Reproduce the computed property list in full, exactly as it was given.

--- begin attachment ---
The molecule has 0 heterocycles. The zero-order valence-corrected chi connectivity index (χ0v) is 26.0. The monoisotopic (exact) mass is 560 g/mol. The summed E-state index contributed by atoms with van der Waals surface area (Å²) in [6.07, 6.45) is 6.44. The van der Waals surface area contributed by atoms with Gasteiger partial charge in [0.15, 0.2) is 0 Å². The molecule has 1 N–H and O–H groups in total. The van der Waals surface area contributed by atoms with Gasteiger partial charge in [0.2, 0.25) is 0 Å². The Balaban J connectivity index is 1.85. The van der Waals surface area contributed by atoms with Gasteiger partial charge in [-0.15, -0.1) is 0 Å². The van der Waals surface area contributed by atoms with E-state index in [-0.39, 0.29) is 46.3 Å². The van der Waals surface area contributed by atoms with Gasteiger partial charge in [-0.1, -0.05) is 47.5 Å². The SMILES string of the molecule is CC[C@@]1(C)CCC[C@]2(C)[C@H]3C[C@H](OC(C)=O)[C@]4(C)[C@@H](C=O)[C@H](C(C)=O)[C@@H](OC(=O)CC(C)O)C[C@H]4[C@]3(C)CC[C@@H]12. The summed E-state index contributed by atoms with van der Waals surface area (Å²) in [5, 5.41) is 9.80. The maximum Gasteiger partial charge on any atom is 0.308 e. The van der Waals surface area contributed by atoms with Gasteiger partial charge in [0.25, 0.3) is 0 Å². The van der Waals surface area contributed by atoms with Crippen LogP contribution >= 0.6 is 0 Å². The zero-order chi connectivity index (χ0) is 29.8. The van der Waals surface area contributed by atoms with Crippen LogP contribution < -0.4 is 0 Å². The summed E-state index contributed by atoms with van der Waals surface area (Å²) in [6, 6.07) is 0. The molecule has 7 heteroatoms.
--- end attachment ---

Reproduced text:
The molecule has 0 heterocycles. The zero-order valence-corrected chi connectivity index (χ0v) is 26.0. The monoisotopic (exact) mass is 560 g/mol. The summed E-state index contributed by atoms with van der Waals surface area (Å²) in [6.07, 6.45) is 6.44. The van der Waals surface area contributed by atoms with Gasteiger partial charge in [0.15, 0.2) is 0 Å². The molecule has 1 N–H and O–H groups in total. The van der Waals surface area contributed by atoms with Gasteiger partial charge in [0.2, 0.25) is 0 Å². The Balaban J connectivity index is 1.85. The van der Waals surface area contributed by atoms with Gasteiger partial charge in [-0.15, -0.1) is 0 Å². The van der Waals surface area contributed by atoms with E-state index in [-0.39, 0.29) is 46.3 Å². The van der Waals surface area contributed by atoms with Gasteiger partial charge in [-0.1, -0.05) is 47.5 Å². The SMILES string of the molecule is CC[C@@]1(C)CCC[C@]2(C)[C@H]3C[C@H](OC(C)=O)[C@]4(C)[C@@H](C=O)[C@H](C(C)=O)[C@@H](OC(=O)CC(C)O)C[C@H]4[C@]3(C)CC[C@@H]12. The summed E-state index contributed by atoms with van der Waals surface area (Å²) in [5, 5.41) is 9.80. The maximum Gasteiger partial charge on any atom is 0.308 e. The van der Waals surface area contributed by atoms with Gasteiger partial charge in [0.25, 0.3) is 0 Å². The van der Waals surface area contributed by atoms with Crippen LogP contribution >= 0.6 is 0 Å². The zero-order chi connectivity index (χ0) is 29.8. The van der Waals surface area contributed by atoms with Crippen LogP contribution < -0.4 is 0 Å². The summed E-state index contributed by atoms with van der Waals surface area (Å²) in [6, 6.07) is 0. The molecule has 7 heteroatoms.